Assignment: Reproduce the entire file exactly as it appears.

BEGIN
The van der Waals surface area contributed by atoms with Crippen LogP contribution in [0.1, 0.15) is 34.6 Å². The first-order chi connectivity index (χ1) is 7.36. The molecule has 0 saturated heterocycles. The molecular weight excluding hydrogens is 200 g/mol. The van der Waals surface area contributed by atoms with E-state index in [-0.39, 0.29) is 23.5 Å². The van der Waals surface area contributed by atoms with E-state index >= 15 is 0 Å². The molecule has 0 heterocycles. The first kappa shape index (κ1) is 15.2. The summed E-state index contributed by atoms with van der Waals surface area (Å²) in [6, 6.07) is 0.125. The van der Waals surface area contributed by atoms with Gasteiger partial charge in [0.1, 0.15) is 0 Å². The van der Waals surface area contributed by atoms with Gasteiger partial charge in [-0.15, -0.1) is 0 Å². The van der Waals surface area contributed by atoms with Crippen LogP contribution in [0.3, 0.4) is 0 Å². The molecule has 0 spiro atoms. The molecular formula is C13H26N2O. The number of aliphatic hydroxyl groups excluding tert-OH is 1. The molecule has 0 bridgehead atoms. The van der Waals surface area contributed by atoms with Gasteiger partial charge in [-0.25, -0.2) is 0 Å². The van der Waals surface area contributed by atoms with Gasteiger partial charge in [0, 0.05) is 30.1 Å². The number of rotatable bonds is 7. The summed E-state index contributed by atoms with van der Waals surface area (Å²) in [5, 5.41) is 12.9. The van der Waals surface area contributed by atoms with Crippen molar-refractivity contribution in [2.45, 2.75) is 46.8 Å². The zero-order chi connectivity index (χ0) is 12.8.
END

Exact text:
The van der Waals surface area contributed by atoms with Crippen LogP contribution in [0.1, 0.15) is 34.6 Å². The first-order chi connectivity index (χ1) is 7.36. The molecule has 0 saturated heterocycles. The molecular weight excluding hydrogens is 200 g/mol. The van der Waals surface area contributed by atoms with E-state index in [-0.39, 0.29) is 23.5 Å². The van der Waals surface area contributed by atoms with E-state index >= 15 is 0 Å². The molecule has 0 heterocycles. The first kappa shape index (κ1) is 15.2. The summed E-state index contributed by atoms with van der Waals surface area (Å²) in [6, 6.07) is 0.125. The van der Waals surface area contributed by atoms with Gasteiger partial charge in [0.1, 0.15) is 0 Å². The van der Waals surface area contributed by atoms with Gasteiger partial charge in [-0.15, -0.1) is 0 Å². The van der Waals surface area contributed by atoms with Crippen LogP contribution in [0.3, 0.4) is 0 Å². The molecule has 0 spiro atoms. The molecular formula is C13H26N2O. The number of aliphatic hydroxyl groups excluding tert-OH is 1. The molecule has 0 bridgehead atoms. The van der Waals surface area contributed by atoms with Gasteiger partial charge in [-0.25, -0.2) is 0 Å². The van der Waals surface area contributed by atoms with Gasteiger partial charge in [0, 0.05) is 30.1 Å². The number of rotatable bonds is 7. The summed E-state index contributed by atoms with van der Waals surface area (Å²) in [5, 5.41) is 12.9. The van der Waals surface area contributed by atoms with Crippen molar-refractivity contribution in [2.45, 2.75) is 46.8 Å². The zero-order chi connectivity index (χ0) is 12.8.